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The Latham Seafoods Case
Attracted by the low labour costs and economic growth in the Southeast Asia, more and more developed Western businesses are shifting business to Southeast Asian countries in order to maintain a competitive position in international market. In this study, three countries, which are Vietnam, Philippines and Malaysia, have been selected as candidates for Latham Seafoods – a New Zealand based small fish product manufacturing company, to expand its business. Assuming that all the political and legal situations are equal in all three countries, we only focus on how the culture diversities in each country would impact and help the Latham’s business.
Malaysia is the most multi-cultured comparing to the other two countries, its population structure is constituted by Malaysians (61.3%), Chinese (27.5%), Indian (7.8%) and other ethic groups (3.4%). Each ethic has its own religions and language. The largest community – Malays, are Muslims, speak Bahasa and are largely responsible for the political fortunes of the country. The second largest community is Chinese, they are most Buddhists and Taoists, speak Hokkein, Hakka and Cantonese, and are dominant in the business community. And Indians are mainly Hindu Tamils from southern India, speaking Tamil Malayalam, and some Hindi. (Lonely Planet, http://www.lonelyplanet.com/destination/southeastaisa)With such a multi-cultured environment, it can be difficult for our management team to learn and cope, in that we are not only deal with one foreign culture but more than one at a time. On the other hand, a multi-cultured environment can be a good thing as Malaysians are living in a multi-ethics environment that they are capable of appreciating and adapting differences in cultures. This could provide us a more favourable environment.
The Language Advantages
Language is also a very important factor in doing business abroad, since distorted understanding in communication can make doing business extremely unpleasant and causing conflicts between two parties. In Malaysia, language conflicts between the Malaysian local and our management team may not be a problem, as English is generally spoken by all the three main ethic communities as the official language. This can add credits for doing business there.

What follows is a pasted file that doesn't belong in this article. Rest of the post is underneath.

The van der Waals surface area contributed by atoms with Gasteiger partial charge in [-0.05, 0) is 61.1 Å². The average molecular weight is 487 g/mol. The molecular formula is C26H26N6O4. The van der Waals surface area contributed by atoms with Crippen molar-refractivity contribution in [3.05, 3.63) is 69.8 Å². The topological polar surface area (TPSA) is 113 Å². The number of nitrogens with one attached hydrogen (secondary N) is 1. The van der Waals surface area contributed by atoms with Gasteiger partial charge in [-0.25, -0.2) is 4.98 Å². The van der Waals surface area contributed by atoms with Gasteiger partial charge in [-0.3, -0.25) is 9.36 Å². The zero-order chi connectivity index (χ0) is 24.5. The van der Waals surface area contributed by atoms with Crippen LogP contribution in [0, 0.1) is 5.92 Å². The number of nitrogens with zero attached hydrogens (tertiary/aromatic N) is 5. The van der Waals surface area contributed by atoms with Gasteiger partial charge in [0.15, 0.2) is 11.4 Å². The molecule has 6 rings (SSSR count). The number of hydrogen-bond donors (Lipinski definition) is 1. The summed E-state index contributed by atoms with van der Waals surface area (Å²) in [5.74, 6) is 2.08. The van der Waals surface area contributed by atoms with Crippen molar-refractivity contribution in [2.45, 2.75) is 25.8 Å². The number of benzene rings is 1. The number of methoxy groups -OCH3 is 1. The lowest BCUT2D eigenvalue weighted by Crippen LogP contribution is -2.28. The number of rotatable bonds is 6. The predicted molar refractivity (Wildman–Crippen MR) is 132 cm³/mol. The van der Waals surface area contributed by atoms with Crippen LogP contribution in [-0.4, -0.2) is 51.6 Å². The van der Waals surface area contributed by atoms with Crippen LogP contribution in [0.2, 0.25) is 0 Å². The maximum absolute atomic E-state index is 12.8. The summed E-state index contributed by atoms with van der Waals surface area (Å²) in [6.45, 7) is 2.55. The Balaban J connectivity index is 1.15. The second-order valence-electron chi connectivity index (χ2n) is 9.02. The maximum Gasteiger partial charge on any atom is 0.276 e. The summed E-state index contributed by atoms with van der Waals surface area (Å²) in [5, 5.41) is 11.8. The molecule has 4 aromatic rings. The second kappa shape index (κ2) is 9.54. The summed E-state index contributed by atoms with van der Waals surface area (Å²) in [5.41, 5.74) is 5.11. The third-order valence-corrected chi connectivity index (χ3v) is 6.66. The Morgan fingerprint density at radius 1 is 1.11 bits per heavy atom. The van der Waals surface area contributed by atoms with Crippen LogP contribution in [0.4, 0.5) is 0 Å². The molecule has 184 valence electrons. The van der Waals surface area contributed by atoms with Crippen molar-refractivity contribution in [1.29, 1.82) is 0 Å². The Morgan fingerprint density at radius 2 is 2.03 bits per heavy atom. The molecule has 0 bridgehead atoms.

The Labour Practice
Another important aspect to consider is the labour practice in the country that we do business. Be careful not to violating the local labour practice is essential in managing local labour relations. In this research, I found out that the labour practice of Malaysia in general is more matured than the other two countries, which is implying that the overall standards of labour working condition is higher and the labours’ self-awareness of job satisfaction is higher than the other two countries as well. In Malaysia, “an employee who is engaged in shift work can be required by his employer under the contract of service to work more than 8 hours in a day up to a maximum of 12 hours; and more than 48 hours in any one week, provided that the average number of hours worked over any period of 3 weeks does not exceed 48 hours per week.” (2004, Ministry of Human Resources Malaysia, Department of Labour) In addition, Malaysian workers are usually entitled to national holidays, and two to three weeks of annual leave. Therefore, we are allowed to operate 8 hours per shift and 24 hours a day with three shifts with a thoughtful arrangement in Malaysia. However, whether the Japanese production line’s design to isolating workers communication in order to pursue efficiency can work in Malaysia is in doubt for two reasons: 1) the Malaysians’ working style is distinctly differentiated from the Japanese workers, they are more relation oriented rather than only persuading the efficiencies; 2) the awareness of work-related healthy issues among workers in Malaysia is raising, isolating workers during work hours for 8 hours a day can bring healthy problems in the long run.
Culture and Management
The young generations are increasingly adapting the Western cultures in their thinking styles and life styles. And the problems of discriminating women in workplace has been improved in recent years, Malaysians are accepting female leaders taking higher positions in business. Therefore, we are expecting an interactive culturally exchange in the business managing styles.
Vietnam is mainly occupied by Vietnamese, which taken up to 85-90% of the whole population. Other than Vietnamese, Chinese, Hmong,
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Member states of the Association of Southeast Asian Nations, Member states of the United Nations, Ethnic groups in Asia, Ethnic groups in Malaysia, Malaysia, Vietnam, Southeast Asia, Chams, Vietnamese in Malaysia
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